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Beatrix Randolph

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Copyright by American Pi:ess Assocxatio, What is more worthy the eontemplation of a humane inind than the spectacle of a pretty youiig woman? It is the least selfish of all pleasures. By learning we seek to elévate ourselves above our fellows; by philosophy, to console ourselves for the p;ist and to fortify ourselves for the future: by religión (as it is commonly practiced), to inake onrsflves respectable in this world and conifortable in the world tr come. But he who stands rapt in the fascination of a girFs beauty enjoys the possession by another of what he can never have himself, admits his inferiority and generously j ults in the existence of gooduess for its own sake. The sole drawback is the riskhe runs of fallingin love - that is, of wishing to restrict to himself a blessing designed to rejoice mankind at large. It might seem a pity that such a girl as Beatrix Randolph should be so situated as not to have it in her power to confer upon every one the unselfish gratification whereof we speak. But to be rare and difficult of access are among the conditions of mortal loveliness. In noother way, perhaps.could the heavenly aroma be preserved; and were we to become callous to beauty, as we do to pain, life would have nothing left to promise us. On the other hand, dullness is negative, delight positive, and a single day of glorious sunhine compensates for a whole blank week of lifeless landscape and leaden sky. But Beatrix, thongh delightful to look upon, was uot beauty in the abstract; she was first of all a distinct and concrete human person. It is fitting, therefore, to con-iidernot samnch the loss the ] world sustained by her seclusion, as its ! effect apon herself. Certainly she was uot of a temperament naturally inclined to solitnde. Slie was quick to feel emotions of ;iH kiuds, and apt and simple in the expression of them. Her proportions, both of the soul and the body, were syinmetrieal and active; as she moved easily and sweetly, so was she sweetly and easily moved. Her life, in spite of its circumscribed conditions, showed an instiuctive love of largeness and variety, and herein she was helped by a gpnerous and lively imagination. She could not read a story or watch the sun rise without engendering in her mind a thousand fresh ideas of the possibilities of existeuce. And j her body was in such fine harmouy with her spirit tbat j"ou could see a stirring thought turn to roses in her cheoks, or conjure diamonds to her lovely eyes. Vhen she carne forth in the morning : from her maiden chamber, having put on, let us say, a fresh, white gown, just ' crisp enough to whisper as slie stepped, j and a pink or a blue ribbon (is fancy j might dictate) at her throat and on her hair, and lier figure elastic and alert with the wholesome vigor of nineteen years, and a mouth that laughed fragrance and music, and large brown oyes, whieh besides being a3 beautiful as possible in themselves were rendered yet more so by being a few shades darker thau her rippled hair and and hands that were white wonders of warm flexibility and tapering softness; when this exquisite young American girl, in short - type of the most charming and most intelligent womanhood in the wcrld - cama dawning like Aurora aut of the room in whicli she bad been ilreaming visions only less lovely than lierself, it did seom as if the Golden Age were now about to begin, and as if nothing false or impure were henceforward possible. She explained, without uttering a word, why the grass in spring is so deliciously green, the eky of so tender a blue, why birds sing and water is transparent, why viole ts have perfume, and the sun warmth. She was the spoken secret of the universe - the interpretation of its f airest elements. By what mishap, then, was such a creature confined (as she was) to a few square miles of village land in the center of the state of New York? Was such a pearl created only to be cast before cattle, and the village grocer's Bon, and the hollow chested young Unitarian minister, and the innkeeper's daughters? The world could not afford it, and yet there she was, and just at the time this story begins there seemed to be j rather less probability than usual of her i ever getting anywhere else. She lived with her father in a roomy. broad beamed, brown old house, environed by elm tree3 taller, but less antique, than itself. It was an American Eighteenth century house. Some hero of the Revolution had passed a night in it._It stood on the side of a loWj gradual [ hill, and was four miles away fröin the nearest railway station. Altogether the región was suflïciently remote, though New York city was hardly more than three hours distant by rail. The mail arriveil twice a day, and Mr. Alexander Randolph, the owner of the house and estáte, received yesterday's World every forenoon, and read it during the hour preceding dinner, which always took place at 2 o'clock. It was an eniinently conservative household; at all events its master was a conservative and a democrat, as nis fathers had been before hini. These forefathers were of Virginian descent, and two generations ago had owned large plantations in the south. But the young Randolph of that epoch had fallen in love with a northern lady, and ended by marrying her and settling down on this estáte, which was his bride's dowry. He was originally quite wealthy, but lost money by speculations dtiring the war. With intent to compel a better fortune he soon af ter ran fov an office, bnt was defeated, as a foregone conclusión, by a crushing majority. To crown all he lost his wife, to whom he was devotedly attached. She died of typhoid fever in 1868. He was left with two children, a boy of 10 and a girl of 6. Mr. Randolph, though of a haughty and headstrong character, was not what is called thorough. He was tall and of slender build, with high shoulders, a gray inustache and imperial, and thick, wavy hair, growing rather long. His eyebrows were bushy and overhanging, and gave to his eyes a fiercer expression than might otherwise have belonged to them; he had a habit of twisting them between his thumb and tinger when in thought, which looked otoinous to strangers, but really amounted to nothing. His fingers were very long, and so were his argumenta and discussions; almost the only short thing about him, in fact, being his temper. His general aspect was that of a retired southern brigadier whose slaves had been unrighteously made contraband. His expression was, ordinarily, profoundly serious, and he smüed rarely; but it was not difficult to make him break into a shrill, giggling laugh. which absurdly inarred the severe contour of his visage and betrayed the underlying weakness. He was fond of phrases, and liad a fancy for calling himself "the most diligent of fathers," but whenever his children transgressed the moral law of their father's good humor or indolence - and this was not seldoni the case with Ed, who was as restless and independent as a hawk - he feil npon them with sweeping broadsides of rebuke, culminating, if they answered him back, in violent assertions of their total depravity. Ed was sent to school, but the study of books had no part in his scheme of existence. In the boy 's seventeenth year Hamilton Jocelj'n, a friend of the family, bciug on a visit of a few days to the Randolphs, was tickled by Ed's hearing and the story of his exploits, and offered to take him back with liiin to New York city for a month or so, to give him instruction in the laws and amenities of polite society. He went off accordingly, and the month had prolonged itself to six before he carne back. His father thought that he had been improved by hia sojourn there. He had brought back with him certaiuly a great deal of entertaining talk, and gave Beatrix endless accounts of the great city, its streets, its houses, its horses, its theatres; above all, of its operas and its concerts. Both she and Ed had always been passionately devoted to music. They had uuderstood it, by the light of nature, as it were, from a very early age, and had constantly practiced ever since. Ed's voice was not of much use, but he was an admirable performer on the violin. Beatrix, on the other hand, was above all things a singer, and her voice developed into a soprano of remarkable range and power. Her studies were not conlmed to church music. She knew by heart aU the great operas and oratorios, and in pursuance of the marked dramatic ability which she possessed she had, with Ed's assistance, acted out scènes from many of the former (so far as two performers might) on the stage of the back drawing room. One day Hamilton Jocelyn, who had heard all the farnous singer3 of the world in his time, attended one of these private entertainments. Contrary to expectation he turned out to be the most eulogistic auditor that Beatrix had ever had, and he wound up his praises by declaring that she must be provided with a master to bring her voice out. The most indulgent of fathers was gratified by this tribute of admiration from such a source to his favorite child, and a week or so afterward the master was sent for. This was an elderly Englishman of respectable autecedents, who, twenty years before, had begun his musical career with what was considered the finest tenor voice of the age. and whose knowledge of the principies of music was as profound as his proficiency was remarkalile. But before he had been a year on the operatic stage the theatre in which he was singing eanght fire, and he was burned about the throat in such a way a.s forever to destroy the voice which would have 'made him rich and fainous enough to satisfy ambition itself. Professor Dorimar, as h afterward carne to bo called, had sonie small private means which rendered him in a humble way independent, and with a philosophical serenity which rarely characterizes the musical temperament he settled quietly down to be a writer on the art and science of whose highest triumphs he could never inore hope to partake. For he last eight reara he Eau lïved in New "York,"but lie was known to very few. He sat with his piano and his manuscripts, and his visions of divine harmonies, in a retired little room a few blocks west of Washington square, and seldom went forth save to listen for half an hour to one or other of the very few singers who in his judgment were great enough to sing. He never was known to have undertaken the personal instruetion of pupila, though he might undoubtedly have derived a large incorne from so doing. But he was of opinión that the right to use the voice in music is given to but two or three in an age, and the chance that the training of one so gifted should fall to him was too remote to be considerad. To the myriad chances of failure he preferred his comparative poverty and his peace of mind. What vrguments Jocelyn employed to woo him from his reserve cannot be known. But Mr. Bandolph received a note from the professor, mentioning the day and hour of his arrival, and reqnesting Mr. Randolph to meet him and drive him up from the railway station alone. This was done, and on the way the professor stipulated that he should be enabled to hear Miss Randolph's voice before she was aware of his presence. "There is a train back to the city this evening, sir," he remarked, "and, if I should conehide to take it, it would be well to have spared the young lady the anuoyance of an interview." ïhe j ter was readily managed. Beatrix sang with the unembarrassed freedom of supposed solitude, and the Professor listened. When the young lady ! had finished her selection, whatever j it was, she rose from the piano and passed out through the open window of the room to the veranda. Here she was siirprised by the appearance of a meager and pallid personage, of gentleinanly bearing and aspect, with a broad scar on the right side of his face and throat, aixl many thoughtful lines and wrinkles on his brow and around his eyes, who advanced toward her with a bow and took her hand. As she looked at him she fancied tliere were tears in his eyes. "Miss Randolph," he said, in a low and very pleasant voice, "I am to have the honor of being your instructor; my name is Doriinar." He said no more at that time, but raised her soft fingere to his lips. and with another bow disappeared. He did not take the evening train back to the city, but on the contrary took up his abode in the Randolphs' house, and being, in addition to his musical attaimnents, a man of cultivation, and of a singular naive charm of character, he was nearly as much of an acqnisition to Mr. Randolph as to his daughter, and they all became very good friends. As to his teaching, it was a matter between his pupil and himself , and was not often referred to outside. It seemed to afford him especial pleasure to think that Bea trix was singing for music's sake, and without any purpose of publishing or profiting by her acquirements. "Music is a sacred thing, my child," he would often say to her, "and like all sacred things it is shamefully and almost nniversally desecrated. It is not a mere question of voice and ear, but of purity and lof tiness of soul. Grreat music never was greatly sung by a charlatan, or a ; ! libertine, or a fortune hunter. I, for my j part, thank God that you are what you j are, and that you will never be obliged 1 to weigh your music against gold. The world may listen to you if it can, but you sliall be spared the insult of receiving for it what it dares to cali recomI pense!" Beatrice acquiesced in all this wisdom, but somewhere in her secret soul she may have cherished the gerin of an arnbition to meet great multitudes of her fellow creatures, to test herself upon them, perhaps to delight and inspire them, if there were power in her so to do. Three years passed, and then Ed went to Europe. There was some pretest about his attending lectures at a university of mining engineering in Saxony, but it was a tolerably transparent pretext. That he shonld come back at the end of two or three years somewhat toned down was the best Mr. ; Randolph hoped. As to the question of funds, after a good deal of meditation i Mr. Randolph carne to the following rather eccentric determination: Ed was to be allowed to draw on the paternal resources for whatever sums of money he from time to time might require. "You may draw little or you may draw much, my son," the old gentleman said, "and, be it much or little, all your drafts will be duly honored. I shall not restrict you nor advise you, but 1 shall depend upon your own sense of honor and decency, as a Randolph and a gentleman, not to abuse my confidence in you." This speech seemed to the utterer of it very noble and impressivc, and also very sagacious and worldly wise. For if to put a young fellow upon his honor will not make him reasonably virtuous and economical what will? Ed certainly showed himself pleased with the arrangement, i f not so much impressed by the phrases in which it was announced to him. He was an enterprising and able youth, and probably expected to make a fortune of his own rather than spend his falher's. The nest thing that occurred in this eventful year was an offer of marriage, emanating from no less distinguished u personage than Hamilton Jocelyn himself. Bpatrix thouarht it was e.xceedlngly funny üe should do such a thing, ; and not altogether comfortable; but as it was instinctive with her to consdder other people's feelings almost as much as her own, and sometimes more, she suppressed her emotions and expressed her acknowledgments, adding that she liad no idea of marrying anybody. Whcn Jocelyn found that her resolve was not to be shaken he very gracefully said that to have known and loved her was a privilege and a revelation for which he should never cease to be indebted to her. He said that he had perhaps presumed too much in hoping that she could ever care for a grizzled old fellow like himself, but that his sentiments would never change, and that if, at any future time, circnmstances should lead her to reconsider her present views, she would find him eager and grateful to throw himself at her feet. He x-oncluded by requesting that she would forbear to montion the episode to any ono, even to her father, lest the latter shonld be grieved to discover that she could not bring herself to consent to an alliance with his oldest friend. Beatrix replied that she had no wish to speak of what had oecurred, and that she hoped they both would forget it as soon as possiblo. Hereupon Jocelyn took his leavp, and went back to New York, probably regretting the issue of the adventure almost as niuch as he professed to do, althongh perhaps for reasons other than those he thought it expedient to allege. The third eveut was the death of poov Professor Dorimar, which occurred suddenly and filled Beatrix with grief, notwithstanding that it appeared in one sense the most natural thing that could have happened to the good and magnaniinous old man. He had had a habit of looking tipward as he talked, and Beatrix had thought that he seemed much of the time communing with a botter world, and perhaps den ved f rom some angelic source his grand ideas about mnsic and its mission to mankind. It was the first death the girl had everwitnessed, and it inveeted the threo years of the association together of the pupil ! and her niaster with a sort of tive sanctity. They liad been tltogether the happiest years of Beatrix's life. The professor had taught lier something else besides how to sing. Less by words than by some tacit, sympathetic influence he had led her to perceive and medítate npon the nobler and loftier aspecta and capacities of human nature. As to his sharo in her vocal culture and her own proficiency he never had made any definite pronouncement: but on the morning before his death he requested her to sing for him the air from Handel's oratorio of '-The Messiah" - "I know that my Redeerner liveth." When she had finished he said: "My child, you have enabled me to thank God that my voice was destroyed, and that my life has been for so many years a lonely disappointment. I have had triumphs and blossings that most men do not even know how to desire. A mighty scepter !s in your hand," he went on, tnming his grave and gentle eyes upon her. "I have helped to show yon how to wield it. Power is very sweet, bnt it needs almost an angel not to use it harmfully. I don't know what life may be before you, my dear; but whatever it may be I trust that when you come to the end of it you will find is little cause to regret having met me as I have inuch canse to rejoice that I have known yon." Beatrix hardly knew how to understand this at the time, but afterward the words frequently revisited her memory. and may have had some influence over her at critical moments of her career. In autumn the old Randolph homestead looked as if it were showered with gold. The great elm trees, transmuted by the tonch of this Midas of the seasons, stood in a yellow glory of myriad leaves, which every breath of the cool west breeze scattered profusely eastward, where, with the still unchanged grass, they formed a spangled carnet of green and gold. The apples thronged the crooked boughs of the orchard, some like glowing rabies, others like the famous fruit of the Hesperides, thongh there was no guardián dragon to give them a fictitious valne. The broad roof of the house ltself was littered with innumerable little golden scales, of workmanship far beyond the skill of any hnman goldsmith, vet of absolntely no market valne. What is the significance of this yearly phantasmagoria of inimitable riches, worthless because inimitable? Is it a satire or a consolation? Does it mock the poor man's indigence or cause him to hope again for competence? It comes as the guerdon of Nature, after her mighty task is done; but when she has composed herself to her wintry sleep it is trodden into the earth and forgotten, and the new j-ear begins his labors with new sap and naked buds. It is only the human world that has to bear the burden of inheritance; and perhaps we shall never enjoy true wealth till we have learned the lesson of the trees. Poor Mr. Randolph certainly had little else beside autumn leaves wherewith to satisfy his creditors, and the winter of his discontent was close npon him. There is a philosophy for the poor and a philosophy for the wealthy, bnt the philosophy that can console the debtor has yet to be discovered. Born and brought up in the custom of sufficient resources, he had never contemplated the possibility of want. There had seemed to be something noble and high minded in meeting without question all demands upon liim, but when the supply actually ran short things wore a different aspect. Had he spent hia whole fortune simply in paying his son's drafts he would at least have had the comfort of putting the whole burden of the responsibility on his son's shoulders. But unfortunately the larger part of the loss was due to private rashne88 of his own. When he found that Ed's rapacity was getting serious the devoted gentleman betook himself to Wall street and speculated there. The brokers treated him as Richard III proposed to treat his wife - they had him, but they did not keep him long. His Bpeculations after he returned home wern proDaDly more eüifymg tnan those tie iiidulged in on the street. The revolting suspicion that he had been a fooi began to germinate in Mr. Randolph's mind. This suspicion, which :s the salvation of some men, is the destruction of others. The integrity of Mr. Randolph's moral discrimination began to deteriórate from that hour. Having enacted all his life the part of liis own golden calf in the wilderness, liis overthrow left him destitute of any ïriterion of conduct. He talked violently and volubly about his wrongs, and liscussed various schemes, more or lesi impracticable and improper, of evading li is liabilities. Beatrix was natnrally the chief sufferer from this ungainly ilevelopment of her father's character, und slie vas also obliged to bear the brunt of most of the concrete unpleasantness of their situation. She liad to talk to the creditors, to extenúate lier father's side of the case, to hold out fair hopes and to smooth over disappointments, and when she had wearied herself jn parleying with the .enemy she tiad "before lier ïhe yet harder task oí pacifying and encouraging. hes father, who had listened to the dialogue from the head of the stairs, and feil upon her with a petty avalanche of complaints, ijuestions, suggestions, scoldings and querulousness. BeatrLx loved her father with all her heart, bnt she was of a penetrating and well balanced mind, and often had difficulty in not feeling ashamed of him. Insensïbly she began to treat hiin as a fractious and super - sensitivo child, who must at all coste be humored and soothed, and when she feit her own strength and patience abnost i.vertaxed she would only 6ay to herself, "No wonder poor father has to give up when I find it so hard." But her troubles did not end with her father. There was a certain Mr. Starcher, the grocer"s son; the grocer divided with the innkeeper the highest 6ocial consideration of the village. He was a young gentleman of highly respectable character and edueation. After leaving school he had studied for a year at a trasiness college in New York; he was a member of the Young Men's Christian association, and a person of gravity and religious convictions. A week or two after Mr. Randolph's misfortune became known he put on a suit of black clothes, relieved by a faded blue necktie, and called forrually on Miss Randolph. After the first courtesies had been exchanged he said that he dosired in the first place to put the minds of Miss Randolph and her good father at ease regarding the little account between his finn and them. The money was not needed, and so far as he was concerned might remain tinpaid indefinitely. "And I should like to say, too," he continued, with a manner of almost melancholy seriousness aud a husky voice, "that groceries - or anything else I could get you - might be yours, permanently, if I could - you would - that you might consent to unite your life to mine. My father contemplates retiring from active business. I have never before spoken to you of this, but in seasons of trouble - we say things - and I have often thought, when we were singing in the choir together - that - we might be very happy - that it was our destiny. I have been in New York and seen the great world, but you are the wife I would choose from among them all." He had a smooth. round, fresh colored, innocent face, that seemed made for dimpling smiles, but which never indulged in them. Beatrix feit a sensation of absurd alarm, like the princessin the fairy tale, under a spell of enchantment to mismate herself in the most grotesque manner conceivable. Mr. Starcher was 60 much in earnest, and so ludicrously Bure, apparently, that the success of his 3uit was among the eterna! certainties, that a visión of a long wedded life with him, amid an atmosphere of meal tubs, salt cod and pickles, interspersed with psalm tunea and solerán walks to and from church on Sundays - this desperate panorama of inanimate existence rose up before her in such vivid imaginativo vraisemblance that she was impelled to protest against it with more than adequate vehemence. Shegasped forbreath, rose from her chair and said: "Mr. Starcher, it is terrible; I would rather die!" Then, perceiving, eompassionately, that he would feel cruelly wounded as soou is his astonished senses enabled him to coinijrehend the significanee of her words, she added, "It would be wicked for me ever to think of being married; you must see that I" - Here she jiaused, partly from emotion, and partly becaxise she was unnhlc at the moment to bethink herself of any conclusive argument in support of her assertion that, for her, marriage would ever be a crime. One certainly would not have drawn that inference from the superficial indications. A silence ensued, prickly with spiritual discomfort. Mr. Starcher was the first to find his tongue, and he carried off the honors of the encounter by observing with tearful gent.leness that he should claim the privilege, just the same, of not presenting the little account for aettlement. This magnanimity was none the less genuine beeause the materials for it were slender, and Beatrix long afterward found comfort in recalling it to mind. But there was yet another adversary for her to engage, and he was in some respects more formidable than Mr. Starcher, because his position and edueation rendered his pretensions less inonstrons - nay, there even seemed to be a sneaking disposition on Mr. Randolph's part to accord him at least a negative support. Mr. Vinal, the Unitarian clergyman, was in tact, from au unworldy point of view, a tolerably inoffensive match. He was studious, decorous and endowed with grave and unobtrusive mnnners. He was not handsome, but there was a certain niasculine concentration in liis close set gray eyes and long narrow chin which was not in itself unpleasing. His voice, if soiuewhat harsh, was resonant and assured; and, coming as it did from a chest apparently so incapacious, produced a sensation of' agreeable surprise. It wonld have been nnreasonble not to respect the man, and churlish not to teel amiably disposed towwd iiiin; but for Beatrix it was impossible to love him. He lived in a little white ïvooden house with green blinds, close to the white, green blinded church. He possessed an imposing library, in which was not a single book that Beatrix could liave brought herself to read, and the main object of his endeavors was, apparently, to make all the rest of the world tliink and live like himself . Moreover, though he approved of music, he neither knew nor cared anything about it. Mr. Vinal began his operations by a private interview with Mr. Randolph, from which he carne forth with a countenance wliose serenity inado Beatrix's heart sink. The dialogue which followed was of extreme interest to both of them. "Have you made any plans regarding your iinmediate future?" the minister began, in an unembarrassed and businesslike tone. "We cannot doubt, you know, that providence, in bringing this affliction upon you, has had some wise and mercifnl end in view. You have talents; perhaps but for this j"ou might have kept them folded in the napkin. Adversity forces us out of our natural idleness, and stimulates us to use what ineans we have to win our own wav in fhe wofïd. " llave y'uú EEbtigH of "áriything to do?" Beatrix's spirits rose again; he was not thinking of marrying her af ter all. "I've teen thinking I might give lessons on the piano," she said. She happened to be seated at that instrument, and as she spoke she let her white fingere drift down the keyboard from bass to treble, from depression to hope, from gloom to light, winding up with a sort of interrogativo accent, as much as tosay,"Why shouldn't I be good for something?" "Very right," said Mr. Vinal; "I have nothing to object to in that; indeed I had intended to propose it. You conld also, unless the instructions of the late Professor Dorimar were wholly valuejggg" "What?" interrupted Beatrix, in a voice which, upported as it was by a chord sharply struck, made the minister start in his chair. After a moment's pause she said, her eyes still bright with indignation: "Professor Dorimar, whois now in heaven, taught me more and better thiugs than you have ever dreamed ofl He showed me that I have a soul!"' "Surely I have done as much as that!" faltered Mr. Vinal, who was confnsed by this sudden outburst. "Ko, for you know nothing ibout it," said Beatrix loftily. "You have only been told that it is so - you have read it in books - and you repeat what you have been told, and no doubt you think you believe it. But you can never know it!'' continued the young lady, with a fierv emphasis on the verb, "because you can't understand music." "I intended nothing against Professor Dorimar," protested the minister, who was ainazed and daunted by the passion and pride that he had unawares caused to kindie in her lovely face. It was perhaps the first time he had occasion to observe that the spirit of the oíd Virginia Randolphs - the descendants of the cavaliers - was as haughty and untamed in this tender hearted American girl as in that terrible ancestor of hers who rode with Prince Rupert. Beatrix made no reply, but sat with her head erect and flushed cheeks, and one hand still on the piano keys, as if ready once more to smite terror into the god of her visitor should he again step atniss. A piano, it seems, can be used as a weapon of defense even against one who has no comprehension of music. "What I was about to i -mark was that yon might teach singin;; os well as playing," said Mr. Vinal cmumspectly. "There are, I believe, a number of persons in the village who would be willing under the circuinstances to place their ohildren under yonr instruction." "It is no favor to be taught nrusic under any circumstances," retnrned Beatrix, kindling again. "Whoever thinks otherwise does not deserve to leani! And there are other placea in the world besides this miserable little village, and people who are wiser and better!'' "Yon surely do not mean to intímate that you contémplate going anywhere else?" deinanded the minister in some consternation. , The í'act was that such an idea had never nntil that moment definitely preented itself to Miss Randolph's mind; bnt in her present aroused conditíon she could. Bee and entertain many possibilities that would have seemed audacious or impracticable an hour bef ore. "Why not?" she said: "I was not born to pass niy life here!" "But I - it has never been my intenüoii to leave here!" exclaimed Mr. Vinal anxiously. "What satisfies you does not satisfy me," answered the young lady. "But your father, in a conversation I have just had with him, has informed me that he will not oppose my addresaing you with a view to marriage," said the clergyman, in a solemn tone. "He would not have done so if he had been himself," replied Beatrix warmly. "He is broken down by trouble and sorrow, else you would not have ventured to ask him I But I will tell yon, since he could not, that I am not a piece of land or fumiture to be sold for the satisfaction of creditors! I will not be a borden upon my father or any one; but I have a right to myself - to my own self! Do you think I am so much afraid. of being poor, or of starving, that I would marry aaybody to escape it? I do iwt love you! I do not love you, Mr. Vinal, and so I wül never marry you. I will have love and music or nothing! You do not know me, sir; none of you here seeni to know me. I am an American girl, and I will not be bargained away or buried alive by any one! You shall see," she added, rising and walking to the veranda window, "that I can make my own way, and take care of myself! You shall see that Professor Dorimar taught me something wortli knowing!" Mr. Vinal waa unable to stand up ugainet a succession of blows like this, delivered by one whom he had heretofore sitpposed to be the type of gentleuess and docility. His mind was narrow and slow to adapt iteelf to new impressions, and it would have taken him a long time to frame a suitable reply to Miss RandolpVs unerpected attack. But the opportunüy was not allowed him. For as Beatrix stood by the window, with flushed cheeks and glowing eyes, and her heart beating harder than usual with indignant emotion, her glance fell upon two figures advancing arm in arm up the avenue. One of them she recognized, the other was unknown. But a strange tingle of anticipation went through her nerves. Soniething was going to happen- somethmg great, something for her! The crisis of her fate was at hand, and she was more than ready for it. Therefore she did not start or cry out, but only smiled with an air of beautif ui triuinph, when Hamilton Jocelyu, relinquishing the arm of his companion, ran up the steps of the veranda, took both hor hands in his, and said as he bent toward her: "My dear girl, I bring you fame and fort-""1"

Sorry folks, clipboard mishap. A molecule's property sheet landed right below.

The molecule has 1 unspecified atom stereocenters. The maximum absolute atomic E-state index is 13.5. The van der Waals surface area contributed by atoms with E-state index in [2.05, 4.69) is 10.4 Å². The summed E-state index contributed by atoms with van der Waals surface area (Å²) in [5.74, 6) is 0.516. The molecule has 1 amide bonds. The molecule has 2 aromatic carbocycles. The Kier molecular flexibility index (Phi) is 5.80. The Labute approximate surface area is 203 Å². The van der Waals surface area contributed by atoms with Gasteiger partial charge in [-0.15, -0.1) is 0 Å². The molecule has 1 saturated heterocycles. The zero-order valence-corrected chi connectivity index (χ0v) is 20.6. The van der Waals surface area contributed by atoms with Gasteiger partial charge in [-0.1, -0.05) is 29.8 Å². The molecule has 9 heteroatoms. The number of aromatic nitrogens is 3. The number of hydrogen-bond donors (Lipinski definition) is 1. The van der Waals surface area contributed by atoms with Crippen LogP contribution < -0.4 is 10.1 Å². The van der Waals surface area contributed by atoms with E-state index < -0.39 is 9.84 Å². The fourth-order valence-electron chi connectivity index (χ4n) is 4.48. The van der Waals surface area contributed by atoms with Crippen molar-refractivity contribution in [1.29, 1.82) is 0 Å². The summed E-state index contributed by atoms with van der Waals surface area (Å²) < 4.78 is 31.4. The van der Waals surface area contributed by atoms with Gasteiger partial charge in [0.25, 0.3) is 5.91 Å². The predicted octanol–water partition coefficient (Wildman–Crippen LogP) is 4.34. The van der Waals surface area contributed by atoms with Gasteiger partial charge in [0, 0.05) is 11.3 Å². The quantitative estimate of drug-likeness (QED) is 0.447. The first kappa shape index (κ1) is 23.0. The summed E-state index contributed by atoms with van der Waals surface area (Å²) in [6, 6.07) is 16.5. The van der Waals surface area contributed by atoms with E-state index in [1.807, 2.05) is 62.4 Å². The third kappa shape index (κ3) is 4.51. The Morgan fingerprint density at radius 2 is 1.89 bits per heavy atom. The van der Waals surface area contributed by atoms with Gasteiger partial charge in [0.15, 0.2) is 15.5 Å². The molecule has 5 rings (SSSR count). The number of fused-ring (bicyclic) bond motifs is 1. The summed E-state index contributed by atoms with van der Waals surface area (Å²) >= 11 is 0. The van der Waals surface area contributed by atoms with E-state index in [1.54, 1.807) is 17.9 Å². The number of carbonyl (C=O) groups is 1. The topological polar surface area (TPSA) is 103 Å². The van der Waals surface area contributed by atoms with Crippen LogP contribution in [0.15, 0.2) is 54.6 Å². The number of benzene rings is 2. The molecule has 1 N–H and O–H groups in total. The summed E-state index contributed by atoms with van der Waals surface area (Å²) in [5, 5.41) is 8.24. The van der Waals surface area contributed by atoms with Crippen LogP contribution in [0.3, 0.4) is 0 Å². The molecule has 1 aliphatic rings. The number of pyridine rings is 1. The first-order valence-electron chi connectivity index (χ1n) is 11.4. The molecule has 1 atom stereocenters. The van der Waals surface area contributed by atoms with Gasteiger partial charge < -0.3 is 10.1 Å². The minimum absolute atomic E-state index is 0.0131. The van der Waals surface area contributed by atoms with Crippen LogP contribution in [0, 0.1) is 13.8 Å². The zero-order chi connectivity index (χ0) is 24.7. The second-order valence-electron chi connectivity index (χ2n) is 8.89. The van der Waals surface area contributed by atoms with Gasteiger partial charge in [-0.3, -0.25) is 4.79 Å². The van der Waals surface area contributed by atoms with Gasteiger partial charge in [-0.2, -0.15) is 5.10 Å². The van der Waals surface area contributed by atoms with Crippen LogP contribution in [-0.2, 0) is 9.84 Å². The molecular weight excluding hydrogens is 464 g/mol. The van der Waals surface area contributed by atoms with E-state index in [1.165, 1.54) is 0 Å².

Old News
Ann Arbor Courier